Nearly 50 million Americans have high cholesterol. There are two kinds of cholesterol_ HDL (high-density lipoprotein) and LDL (low-density lipoprotein). HDL is often called the "good" kind of cholesterol because it helps remove unwanted cholesterol from the body. LDL is the "bad" cholesterol made up primarily of fat, and is a particular risk factor for heart disease. So when setting out to lower your cholesterol, you need to know your HDL number, your LDL number, and your total cholesterol number.

This chart will provide you with some helpful information:

Many studies have shown that fiber can slow the liver's manufacture of cholesterol, as well as modify LDL particles to make them larger and less dense. Researchers believe that small, dense LDL particles pose a bigger health threat.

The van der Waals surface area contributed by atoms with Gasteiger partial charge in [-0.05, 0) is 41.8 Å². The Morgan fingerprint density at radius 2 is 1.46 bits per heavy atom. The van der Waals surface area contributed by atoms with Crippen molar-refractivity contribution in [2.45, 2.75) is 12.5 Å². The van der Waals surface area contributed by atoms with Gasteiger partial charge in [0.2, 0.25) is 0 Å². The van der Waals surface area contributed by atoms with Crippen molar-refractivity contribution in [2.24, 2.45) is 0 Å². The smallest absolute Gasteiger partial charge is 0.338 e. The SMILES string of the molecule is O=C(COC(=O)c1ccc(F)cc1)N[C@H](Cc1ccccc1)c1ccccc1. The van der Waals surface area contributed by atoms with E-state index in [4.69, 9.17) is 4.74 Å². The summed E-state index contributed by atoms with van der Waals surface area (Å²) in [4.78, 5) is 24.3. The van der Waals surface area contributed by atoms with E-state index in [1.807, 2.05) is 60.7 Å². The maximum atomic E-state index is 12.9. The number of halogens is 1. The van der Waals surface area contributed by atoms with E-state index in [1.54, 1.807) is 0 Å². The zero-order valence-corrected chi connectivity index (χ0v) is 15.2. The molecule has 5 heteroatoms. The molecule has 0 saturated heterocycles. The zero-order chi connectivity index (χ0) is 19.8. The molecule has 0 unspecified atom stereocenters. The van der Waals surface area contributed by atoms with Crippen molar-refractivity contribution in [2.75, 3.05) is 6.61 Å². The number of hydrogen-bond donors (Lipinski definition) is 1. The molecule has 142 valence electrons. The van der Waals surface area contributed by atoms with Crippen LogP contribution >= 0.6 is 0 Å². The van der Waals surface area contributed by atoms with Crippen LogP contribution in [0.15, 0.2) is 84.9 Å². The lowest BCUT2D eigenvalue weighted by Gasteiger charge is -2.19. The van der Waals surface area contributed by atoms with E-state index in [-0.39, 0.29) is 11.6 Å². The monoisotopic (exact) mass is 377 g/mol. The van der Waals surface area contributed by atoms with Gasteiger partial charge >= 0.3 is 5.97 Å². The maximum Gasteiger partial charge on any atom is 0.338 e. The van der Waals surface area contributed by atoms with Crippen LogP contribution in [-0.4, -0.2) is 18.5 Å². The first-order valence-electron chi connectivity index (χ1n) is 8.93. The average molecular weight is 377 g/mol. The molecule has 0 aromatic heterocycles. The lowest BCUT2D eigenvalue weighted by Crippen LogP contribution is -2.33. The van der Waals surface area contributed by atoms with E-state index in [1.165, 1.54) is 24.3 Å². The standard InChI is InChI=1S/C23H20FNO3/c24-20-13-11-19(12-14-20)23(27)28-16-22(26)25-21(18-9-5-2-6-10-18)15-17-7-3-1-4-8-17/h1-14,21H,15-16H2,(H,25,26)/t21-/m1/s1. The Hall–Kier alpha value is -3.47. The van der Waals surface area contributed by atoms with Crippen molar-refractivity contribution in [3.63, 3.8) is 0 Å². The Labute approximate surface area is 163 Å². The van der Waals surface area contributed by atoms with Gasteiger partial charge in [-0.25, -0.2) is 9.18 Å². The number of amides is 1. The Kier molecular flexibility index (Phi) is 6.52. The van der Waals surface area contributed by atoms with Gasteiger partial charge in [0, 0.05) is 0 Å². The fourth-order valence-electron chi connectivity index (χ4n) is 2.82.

The American Dietetic Associationrecommends that Americans eat 20-35 grams of fiber per day. Here are some fiber-filled foods to help lower cholesterol:

• Oat/oat bran/whole-wheat products • Dried beans and peas • Nuts • Barley • Flax seed • Fruits such as apples and pears • Vegetables such as carrots and broccoli The key to improve overall health is not only dieting, but making physical activity a part of your daily routine. Regular physical activity is key to keeping your cholesterol low. Aerobic exercise may improve insulin sensitivity, HDL, and triglyceride levels, and may reduce your heart risk. People who exercise and control their diet appear to be more successful in long-term lifestyle modifications that improve their heart risk profile.

Tanya Zuckerbrot, MS, RD is a nutritionist and the creator of The F-Factor DietaC/, an innovative nutritional program she has used for more than ten years to provide hundreds of her clients with all the tools they need to achieve easy weight loss and maintenance, improved health and well-being. For more information log onto